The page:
Many partners, one objective: peace

Participants during the October 2018 training of trainers’ workshop in Ethiopia’s capital Addis Ababa. On the far left, front row, is former EECMY president, Rev. Dr Wakseyoum Idosa, who coordinates the peace project. Photo: EECMY

Ethiopia’s church-led initiative builds trust among religions and community members

(LWI) – Faith leaders are becoming agents of peaceful religious co-existence and stemming potential sectarian conflicts in Ethiopia, thanks to a peace project of The Lutheran World Federation (LWF) and the Ethiopian Evangelical Church Mekane Yesus (EECMY) focusing on three of the Sustainable Development Goals (SDGs).

Dr Ojot Miru Ojulu, LWF’s LWF Assistant General Secretary for International Affairs and Human Rights, who accompanies the project, noted it “has galvanized the voice of religious leaders to stand for peace and defend the human rights of every citizen as the country endeavors to transition towards democracy and rule of law.”

He said Ethiopia had embarked on political transformations towards democracy and peace, but significant challenges remain. “The LWF works with its member church, the EECMY, in collaboration with the Inter-Religious Council of Ethiopia to empower religious leaders to contribute their part toward reconciliation and peaceful coexistence,” he added.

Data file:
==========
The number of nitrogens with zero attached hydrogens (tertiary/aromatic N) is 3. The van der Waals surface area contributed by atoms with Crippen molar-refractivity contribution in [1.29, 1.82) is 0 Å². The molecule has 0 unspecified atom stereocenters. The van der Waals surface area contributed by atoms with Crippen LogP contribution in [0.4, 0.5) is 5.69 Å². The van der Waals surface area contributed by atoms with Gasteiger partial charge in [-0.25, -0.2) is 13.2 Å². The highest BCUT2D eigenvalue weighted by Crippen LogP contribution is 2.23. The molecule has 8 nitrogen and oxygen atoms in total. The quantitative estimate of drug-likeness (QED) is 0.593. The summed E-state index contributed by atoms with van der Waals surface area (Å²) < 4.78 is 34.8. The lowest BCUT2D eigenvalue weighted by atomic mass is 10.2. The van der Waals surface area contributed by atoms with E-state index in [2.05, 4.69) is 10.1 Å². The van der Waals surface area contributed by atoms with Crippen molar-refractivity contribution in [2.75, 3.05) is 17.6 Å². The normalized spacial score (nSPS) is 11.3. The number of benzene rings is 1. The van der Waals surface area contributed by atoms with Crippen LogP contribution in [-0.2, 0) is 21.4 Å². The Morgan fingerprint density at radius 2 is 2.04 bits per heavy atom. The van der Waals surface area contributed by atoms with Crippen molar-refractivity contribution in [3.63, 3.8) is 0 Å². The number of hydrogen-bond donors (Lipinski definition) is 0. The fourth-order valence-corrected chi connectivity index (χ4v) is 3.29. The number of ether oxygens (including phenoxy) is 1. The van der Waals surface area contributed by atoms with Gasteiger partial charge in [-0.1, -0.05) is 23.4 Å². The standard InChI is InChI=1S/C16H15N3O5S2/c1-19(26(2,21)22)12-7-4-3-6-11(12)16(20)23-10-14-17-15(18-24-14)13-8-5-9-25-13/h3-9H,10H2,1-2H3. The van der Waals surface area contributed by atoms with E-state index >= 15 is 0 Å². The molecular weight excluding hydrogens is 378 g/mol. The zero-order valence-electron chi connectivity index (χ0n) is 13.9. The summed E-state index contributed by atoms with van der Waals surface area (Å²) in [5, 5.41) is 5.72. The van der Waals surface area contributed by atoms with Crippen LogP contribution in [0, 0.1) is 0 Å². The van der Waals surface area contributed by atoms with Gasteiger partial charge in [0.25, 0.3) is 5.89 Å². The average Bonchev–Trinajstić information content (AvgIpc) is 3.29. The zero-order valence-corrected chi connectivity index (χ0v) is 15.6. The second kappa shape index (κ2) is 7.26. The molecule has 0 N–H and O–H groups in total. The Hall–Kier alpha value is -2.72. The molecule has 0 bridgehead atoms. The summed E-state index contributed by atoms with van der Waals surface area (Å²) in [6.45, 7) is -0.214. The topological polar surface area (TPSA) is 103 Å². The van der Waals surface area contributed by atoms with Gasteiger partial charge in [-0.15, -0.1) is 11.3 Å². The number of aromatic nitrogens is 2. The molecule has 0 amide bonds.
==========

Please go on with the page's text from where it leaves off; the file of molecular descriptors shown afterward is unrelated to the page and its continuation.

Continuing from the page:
Building trust to promote peace

Funded by the Norwegian Agency for Development Cooperation (Norad) and implemented by the EECMY Peace Commission Office, the initiative which “started with strong approval from the community” has “built trust among various stakeholders to work together on promoting peace,” a May 2019 progress report states.

The two-year project supports the church’s ongoing diaconal work to promote interreligious tolerance through dialogue (SDG 16), incorporates gender equality as a cross-cutting issue (SDG 5) and promotes multi-stakeholder partnerships (SDG 17).  It was launched in June 2018 in Begi district in the Oromia Regional State, during a workshop attended by 41 faith representatives, traditional leaders and government officials.

“This foundation helped the project to continue to work in this area under extreme security difficulties because all relevant stakeholders know about it and they know it is the right thing to do for the wellbeing of their respective communities,” the report notes.

A training of trainers (ToT) workshop for religious leaders on Peaceful Conflict Resolution and Management was held in October 2018 followed by a conference co-organized by the Inter-Religious Council of Ethiopia (IRCE) and EECMY in the capital Addis Ababa in December. The televised peace conference gave 200 religious leaders, academics and civil society members an opportunity to bring a message of peace to the nation of 105 million people. According to the latest national census, Christians make up 62.8 percent of Ethiopia’s population, Muslims represent 33.9 percent, and the remaining practice traditional religions or other faiths.

Women’s role in peace building